I.B.M. ResearchHeike Riel of I.B.M. Research in Zurich, part of a team addressing the runaway growth of energy consumption by electronic devices.
Vampire power, the electricity consumed by devices that are plugged in but not in use, costs American homeowners some $4 billion every year and accounts for 5 to 10 percent of all residential energy use, according to estimates from the Department of Energy. Studies in Europe have found similar amounts of energy waste in residences and businesses.
There are a variety of ways to cut down on this type of power waste, like manually unplugging appliances from the wall or using a power strip that can cut the supply of power to devices when they are not in use.
Regulation is also playing a role, with some states instituting rules for electronics manufacturers that limit the amount of power consumed by televisions and other devices when in standby mode.
Yet far more substantial energy savings may be found in a fundamental redesign of the transistor, the basic building block of modern electronics, some scientists suggest. One major research initiative involving scientists from I.B.M. and several European universities is pursuing just that goal, with the help of more than $5 million in funding from the European Union.
Like a leaky faucet, today’s transistors may be in the “off” position but are never fully closed, allowing small amounts of energy to steadily escape. But with nanotechnology, a far tighter “seal” may be achieved, greatly increasing efficiency, said the project’s coordinator, Adrian Ionescu of the École Polytechnique Fédérale de Lausanne in Switzerland.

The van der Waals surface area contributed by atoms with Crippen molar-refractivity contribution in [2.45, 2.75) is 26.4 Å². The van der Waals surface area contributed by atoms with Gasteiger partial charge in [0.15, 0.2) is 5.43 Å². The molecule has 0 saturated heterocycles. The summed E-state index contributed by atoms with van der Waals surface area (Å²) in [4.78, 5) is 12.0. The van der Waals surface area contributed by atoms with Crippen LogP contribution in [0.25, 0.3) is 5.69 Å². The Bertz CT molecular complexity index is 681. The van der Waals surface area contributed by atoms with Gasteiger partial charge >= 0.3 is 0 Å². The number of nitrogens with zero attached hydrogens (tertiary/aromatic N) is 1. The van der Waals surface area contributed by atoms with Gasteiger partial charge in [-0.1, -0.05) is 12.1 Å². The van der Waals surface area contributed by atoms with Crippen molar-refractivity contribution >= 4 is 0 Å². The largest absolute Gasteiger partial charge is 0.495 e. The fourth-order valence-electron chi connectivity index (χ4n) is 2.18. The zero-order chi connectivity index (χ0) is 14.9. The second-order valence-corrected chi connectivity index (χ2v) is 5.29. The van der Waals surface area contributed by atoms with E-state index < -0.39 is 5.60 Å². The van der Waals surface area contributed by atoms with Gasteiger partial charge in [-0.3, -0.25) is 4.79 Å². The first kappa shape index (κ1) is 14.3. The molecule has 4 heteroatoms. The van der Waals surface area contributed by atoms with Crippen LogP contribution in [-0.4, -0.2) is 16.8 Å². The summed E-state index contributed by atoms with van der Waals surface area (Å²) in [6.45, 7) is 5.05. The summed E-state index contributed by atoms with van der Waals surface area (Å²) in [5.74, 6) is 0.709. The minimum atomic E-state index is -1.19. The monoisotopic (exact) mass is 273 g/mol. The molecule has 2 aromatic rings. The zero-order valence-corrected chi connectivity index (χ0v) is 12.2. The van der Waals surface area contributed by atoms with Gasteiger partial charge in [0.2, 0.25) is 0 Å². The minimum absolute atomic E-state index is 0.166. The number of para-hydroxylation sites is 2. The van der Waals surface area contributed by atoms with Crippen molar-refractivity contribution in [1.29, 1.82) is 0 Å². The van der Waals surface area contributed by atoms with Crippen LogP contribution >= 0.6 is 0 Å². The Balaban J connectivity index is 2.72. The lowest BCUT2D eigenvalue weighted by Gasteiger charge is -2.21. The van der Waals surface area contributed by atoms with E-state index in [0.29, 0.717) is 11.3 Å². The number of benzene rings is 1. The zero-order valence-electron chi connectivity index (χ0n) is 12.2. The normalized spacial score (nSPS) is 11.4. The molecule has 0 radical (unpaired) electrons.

“It’s old technology,” Mr. Ionescu said of the current transistors, which are based on designs that date back decades. “What we want to use is nanoscience and nanowires, so when you want to close it, you do close it.”
For consumer devices, success could mean cellphone batteries that last 10 times longer than today’s models, and computers and other devices that use virtually no power when in stand-by mode.
“Our vision is to share this research to enable manufacturers to build the holy grail in electronics, a computer that utilizes negligible energy when it’s in sleep mode, which we call the zero-watt PC,” Mr. Ionescu said.
More efficient transistors could significantly reduce the power used not only by consumer electronics but also the energy-guzzling supercomputers that run the world’s computer networks and data centers.
Fundamental research on the new transistors is still under way, with a prototype expected to be ready no sooner than 2015.